Emotional and Mental

Grief Series: I Still Talk to My Loved One

Published: Feb. 5, 2022

Talking to your spouse was the most natural thing in the world to you. Why wouldn’t it feel natural to continue talking to him even though you know he is no longer physically present? After a loved one dies, there is such a silence. Many find that talking to their loved one helps to fill that silence and bring them comfort and reassurance.

If your loved one was somebody from whom who you sought advice when making a decision, it is natural to want to talk out the options. Oftentimes, you know what his answer would be and you feel a sense of peace in realizing that.

Communicating with someone who has passed does not mean you are crazy. It simply means you are wanting to keep the connection active with that person. There is nothing wrong with that. Sometimes that connection is through talking out loud and sometimes it is through the written word.  There are many people who find comfort in writing to their loved ones and being able to express thoughts and feelings to them.

Talking to your deceased loved one can be helpful as you go through the grieving process. You may notice that as time goes by, the need to speak to him may decrease. This doesn’t mean you are missing him any less or that you are done grieving. It simply means you are moving through your grief and perhaps you are in a place where you feel comfortable having the connection without the conversation.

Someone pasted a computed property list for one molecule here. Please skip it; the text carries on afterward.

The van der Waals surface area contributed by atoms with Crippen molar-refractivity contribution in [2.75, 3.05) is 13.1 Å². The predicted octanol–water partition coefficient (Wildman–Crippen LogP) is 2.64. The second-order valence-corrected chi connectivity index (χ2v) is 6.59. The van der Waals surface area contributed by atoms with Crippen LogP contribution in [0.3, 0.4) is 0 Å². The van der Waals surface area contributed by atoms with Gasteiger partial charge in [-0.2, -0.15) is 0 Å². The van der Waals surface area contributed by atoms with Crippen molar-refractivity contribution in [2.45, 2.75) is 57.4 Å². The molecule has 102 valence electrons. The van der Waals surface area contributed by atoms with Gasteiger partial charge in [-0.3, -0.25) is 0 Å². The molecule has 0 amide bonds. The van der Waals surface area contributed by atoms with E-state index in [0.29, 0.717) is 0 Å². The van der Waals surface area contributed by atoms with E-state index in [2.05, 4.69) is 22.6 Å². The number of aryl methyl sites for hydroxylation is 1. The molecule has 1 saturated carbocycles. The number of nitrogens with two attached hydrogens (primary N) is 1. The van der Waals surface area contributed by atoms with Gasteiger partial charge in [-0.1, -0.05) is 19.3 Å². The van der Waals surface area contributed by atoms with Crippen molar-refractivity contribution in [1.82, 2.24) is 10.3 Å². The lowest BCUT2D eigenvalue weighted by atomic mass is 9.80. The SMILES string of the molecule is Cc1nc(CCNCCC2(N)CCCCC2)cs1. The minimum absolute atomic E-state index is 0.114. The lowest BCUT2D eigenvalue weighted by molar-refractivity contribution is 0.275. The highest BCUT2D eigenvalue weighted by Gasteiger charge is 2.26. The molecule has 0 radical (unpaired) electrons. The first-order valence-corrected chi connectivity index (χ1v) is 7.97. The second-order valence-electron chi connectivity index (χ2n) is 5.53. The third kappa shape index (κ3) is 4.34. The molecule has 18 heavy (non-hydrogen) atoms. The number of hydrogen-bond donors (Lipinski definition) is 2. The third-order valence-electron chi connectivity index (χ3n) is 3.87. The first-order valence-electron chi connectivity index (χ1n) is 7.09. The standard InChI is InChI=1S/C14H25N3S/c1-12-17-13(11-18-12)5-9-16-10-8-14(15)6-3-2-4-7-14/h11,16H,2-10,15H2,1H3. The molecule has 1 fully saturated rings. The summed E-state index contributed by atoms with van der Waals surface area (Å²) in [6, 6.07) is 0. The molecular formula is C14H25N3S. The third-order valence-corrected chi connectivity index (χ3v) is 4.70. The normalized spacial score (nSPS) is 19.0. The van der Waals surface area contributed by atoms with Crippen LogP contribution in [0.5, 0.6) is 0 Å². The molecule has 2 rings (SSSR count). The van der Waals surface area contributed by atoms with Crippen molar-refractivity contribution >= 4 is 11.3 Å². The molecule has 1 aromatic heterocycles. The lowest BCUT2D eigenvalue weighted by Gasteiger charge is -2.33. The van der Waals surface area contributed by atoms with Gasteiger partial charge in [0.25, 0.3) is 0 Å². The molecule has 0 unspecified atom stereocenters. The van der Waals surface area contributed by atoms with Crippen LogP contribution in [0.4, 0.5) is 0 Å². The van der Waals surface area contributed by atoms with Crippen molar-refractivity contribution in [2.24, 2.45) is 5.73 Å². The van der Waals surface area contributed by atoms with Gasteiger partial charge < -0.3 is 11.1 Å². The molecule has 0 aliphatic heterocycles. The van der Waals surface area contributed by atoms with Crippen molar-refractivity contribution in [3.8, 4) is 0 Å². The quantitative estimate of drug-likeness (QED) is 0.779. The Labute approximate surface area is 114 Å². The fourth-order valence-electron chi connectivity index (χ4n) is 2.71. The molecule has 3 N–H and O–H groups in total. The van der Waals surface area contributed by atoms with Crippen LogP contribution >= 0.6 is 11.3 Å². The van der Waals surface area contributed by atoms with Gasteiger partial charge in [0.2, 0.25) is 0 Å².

Losing someone close can be difficult to handle alone. Do you need help? Call (800) 801-4182 or (402) 354-8000 to schedule a confidential appointment.

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Written by Amy Monzingo, MS, LMHP, LMHC, Best Care EAP counselor, the 12-part Grief Series deals with all kinds off issues individuals go through on their grief journey. Whatever the cause of your grief, there are healthy ways to cope with the pain that, in time, can ease your sadness and help you come to terms with your loss and eventually move on with your life. 

About the Author

Amy Monzingo has been in the counseling field since 1997. She joined Best Care EAP in 1999. 

Education: BS in Human Development, MS in Community Counseling; Licensed Mental Health Practitioner with an Emphasis in Counseling, MS in Professional Counseling with an Emphasis in Childhood and Adolescence Disorders

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